Nerf Vortex Revonix360 close-up analysis

Thanks to thetoyspy’s youtube video for all images used!

So Toy Fair NYC is in full swing right now, and a good few new blasters have been shown off. Apparently, they’re doing a revamp of previous Vortex blasters, giving them new designs, but it wasn’t made clear on if anything else was upgraded.

But the big kicker for Vortex this year will be the Revonix360, a large, pyragon-like vortex blaster. Unlike the Pyragon, it has a 30 disk drum built in, which apparently holds 30 disks at one time. Similarly to the Pyragon, is its ability to slam-fire, as well as the general aesthetics and ergonomics of the blaster.

One of the major factors in the Revonix360 though is the fact it boasts a 70+ foot range, further than any of the other Vortex blasters before it. One would assume they would use a better torsion spring for this, but we’ll have to see.

Here’s some more screengrabs from the video:

So we can see here that it has a tactical rail, flame decal, two sling attachment points, a stock attachment point, and a pretty nice design on its slam-fire handle as well.

A good look at the bottom; looks tough.

Here’s a real good close up of it. Sleek, and very stylish. The other thing you can see here is how to load the disks, putting them into a slot on the side of the drum. Seems a little slow to load, but then again, you get 30 disks per reload, which is plenty to get you back to a safe place to reload anyway.

Here’s something really curious though, how do the disks get from being vertical, to being horizontal? When the disks are shot, they come out horizontally, but they’re kept in the drum vertically, on their side. Something has to get the disks and put them on their side to chamber them, all while being able to slam fire.

That’s a mechanical marvel for them to pull off in a blaster, and I’m curious how they did it. It seems the chamber of the blaster is above the drum, so maybe , using the same hole in the drum to reload them with, it pulls one disk up into the barrel-area and then pushes it over. Just a thought.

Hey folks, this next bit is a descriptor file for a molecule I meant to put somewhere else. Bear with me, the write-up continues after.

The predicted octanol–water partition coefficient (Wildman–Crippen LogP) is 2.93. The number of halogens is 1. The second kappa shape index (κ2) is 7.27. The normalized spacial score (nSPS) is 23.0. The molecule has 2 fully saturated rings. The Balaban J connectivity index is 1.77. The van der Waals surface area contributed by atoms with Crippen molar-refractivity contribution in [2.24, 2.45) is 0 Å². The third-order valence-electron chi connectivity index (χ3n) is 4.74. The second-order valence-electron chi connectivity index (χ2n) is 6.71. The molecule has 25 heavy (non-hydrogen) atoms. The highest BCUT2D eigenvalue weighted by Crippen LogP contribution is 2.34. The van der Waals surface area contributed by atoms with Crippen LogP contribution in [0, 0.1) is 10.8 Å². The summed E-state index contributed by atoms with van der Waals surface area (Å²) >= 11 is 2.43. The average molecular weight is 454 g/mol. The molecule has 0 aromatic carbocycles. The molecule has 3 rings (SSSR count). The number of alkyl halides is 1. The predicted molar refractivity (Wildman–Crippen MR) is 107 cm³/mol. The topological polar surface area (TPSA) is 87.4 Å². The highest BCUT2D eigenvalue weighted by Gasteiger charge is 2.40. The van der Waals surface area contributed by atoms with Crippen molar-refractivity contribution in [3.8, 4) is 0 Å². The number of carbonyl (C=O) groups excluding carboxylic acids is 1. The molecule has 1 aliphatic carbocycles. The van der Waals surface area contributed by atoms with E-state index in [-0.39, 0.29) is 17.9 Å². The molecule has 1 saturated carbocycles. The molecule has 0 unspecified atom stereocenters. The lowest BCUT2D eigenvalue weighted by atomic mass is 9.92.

All in all, I’m going to buy this blaster as soon as it comes out; it’s one of the first vortex blasters to really catch my eye like this.

What ever happened to the Nerf Snapfire?

I remember hearing about this guy around– if not before–  Nerf Elite was shown off. It was heiled as a semi-auto pistol without any cocking, and it seemed to be a great blaster. So my question is, why is it nowhere to be seen?

One would assume it would have released with the Pyragon– heck, they stocked it in Singapore around the time of the Pyragon, but it’s MIA in every other country. They’re boxed, packaged, final copies, and seem like a finished product there. So why? You can’t even find them on Chinese websites, ebay, amazon, they’re just not there.

It could be possible that it’s to due with the trigger. I’ve heard a lot of complaints about the pain that pulling the trigger on “range” mode can cause.  Could that be it? Do they consider it too tiring? I thought that the selling point was you could set it to higher range and have a harder time shooting it, or just use rapid fire with low speed. Maybe they didn’t think it worked out well?

Or it could be due to the ergonomics, the trigger is apparently a bit long for young children; that’s entirely possible.

Though there’s an entirely different option, maybe they’re working on a new version– a blue trigger version, like most of the Dart Tag series is getting. Only problem is, they wouldn’t be able to change the spring without changing the trigger pull, so that would be even worse on people’s hands. Though, a simple plunger change or direct plunger wouldn’t affect the spring.

No matter what, I’m looking forward to this fellow, and I hope it gets released soon. It’ll be one of the few dart tag blasters in my collection.